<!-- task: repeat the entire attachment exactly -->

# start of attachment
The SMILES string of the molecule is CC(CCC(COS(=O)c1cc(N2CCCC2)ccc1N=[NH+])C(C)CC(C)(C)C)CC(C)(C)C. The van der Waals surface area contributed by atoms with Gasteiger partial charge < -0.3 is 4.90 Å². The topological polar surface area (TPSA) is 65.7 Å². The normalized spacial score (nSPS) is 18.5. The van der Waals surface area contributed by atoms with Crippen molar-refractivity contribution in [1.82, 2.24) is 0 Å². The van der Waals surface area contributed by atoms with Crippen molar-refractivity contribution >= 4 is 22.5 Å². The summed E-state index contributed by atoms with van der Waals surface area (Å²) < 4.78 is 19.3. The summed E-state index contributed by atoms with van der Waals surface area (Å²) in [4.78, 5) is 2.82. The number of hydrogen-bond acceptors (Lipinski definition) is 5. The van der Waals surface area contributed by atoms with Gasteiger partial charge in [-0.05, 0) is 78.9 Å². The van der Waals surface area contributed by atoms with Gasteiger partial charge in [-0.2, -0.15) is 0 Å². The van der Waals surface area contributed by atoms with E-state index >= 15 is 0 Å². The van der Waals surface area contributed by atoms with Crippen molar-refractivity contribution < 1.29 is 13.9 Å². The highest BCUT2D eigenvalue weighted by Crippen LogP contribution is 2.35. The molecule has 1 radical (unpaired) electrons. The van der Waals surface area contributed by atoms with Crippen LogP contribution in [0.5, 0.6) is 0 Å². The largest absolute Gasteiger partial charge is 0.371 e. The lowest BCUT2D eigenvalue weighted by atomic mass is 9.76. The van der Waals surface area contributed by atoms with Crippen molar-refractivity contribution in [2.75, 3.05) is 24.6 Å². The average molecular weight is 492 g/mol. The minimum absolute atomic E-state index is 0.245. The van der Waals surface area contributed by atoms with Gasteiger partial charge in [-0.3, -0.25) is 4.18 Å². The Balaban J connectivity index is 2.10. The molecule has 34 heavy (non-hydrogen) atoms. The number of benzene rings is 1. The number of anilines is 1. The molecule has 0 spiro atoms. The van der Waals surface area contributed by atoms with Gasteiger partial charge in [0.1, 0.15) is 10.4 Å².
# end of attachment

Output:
The SMILES string of the molecule is CC(CCC(COS(=O)c1cc(N2CCCC2)ccc1N=[NH+])C(C)CC(C)(C)C)CC(C)(C)C. The van der Waals surface area contributed by atoms with Gasteiger partial charge < -0.3 is 4.90 Å². The topological polar surface area (TPSA) is 65.7 Å². The normalized spacial score (nSPS) is 18.5. The van der Waals surface area contributed by atoms with Crippen molar-refractivity contribution in [1.82, 2.24) is 0 Å². The van der Waals surface area contributed by atoms with Crippen molar-refractivity contribution >= 4 is 22.5 Å². The summed E-state index contributed by atoms with van der Waals surface area (Å²) < 4.78 is 19.3. The summed E-state index contributed by atoms with van der Waals surface area (Å²) in [4.78, 5) is 2.82. The number of hydrogen-bond acceptors (Lipinski definition) is 5. The van der Waals surface area contributed by atoms with Gasteiger partial charge in [-0.05, 0) is 78.9 Å². The van der Waals surface area contributed by atoms with Gasteiger partial charge in [-0.2, -0.15) is 0 Å². The van der Waals surface area contributed by atoms with E-state index >= 15 is 0 Å². The van der Waals surface area contributed by atoms with Crippen molar-refractivity contribution < 1.29 is 13.9 Å². The highest BCUT2D eigenvalue weighted by Crippen LogP contribution is 2.35. The molecule has 1 radical (unpaired) electrons. The van der Waals surface area contributed by atoms with Crippen LogP contribution in [0.5, 0.6) is 0 Å². The largest absolute Gasteiger partial charge is 0.371 e. The lowest BCUT2D eigenvalue weighted by atomic mass is 9.76. The van der Waals surface area contributed by atoms with Crippen molar-refractivity contribution in [2.75, 3.05) is 24.6 Å². The average molecular weight is 492 g/mol. The minimum absolute atomic E-state index is 0.245. The van der Waals surface area contributed by atoms with Gasteiger partial charge in [-0.3, -0.25) is 4.18 Å². The Balaban J connectivity index is 2.10. The molecule has 34 heavy (non-hydrogen) atoms. The number of benzene rings is 1. The number of anilines is 1. The molecule has 0 spiro atoms. The van der Waals surface area contributed by atoms with Gasteiger partial charge in [0.1, 0.15) is 10.4 Å².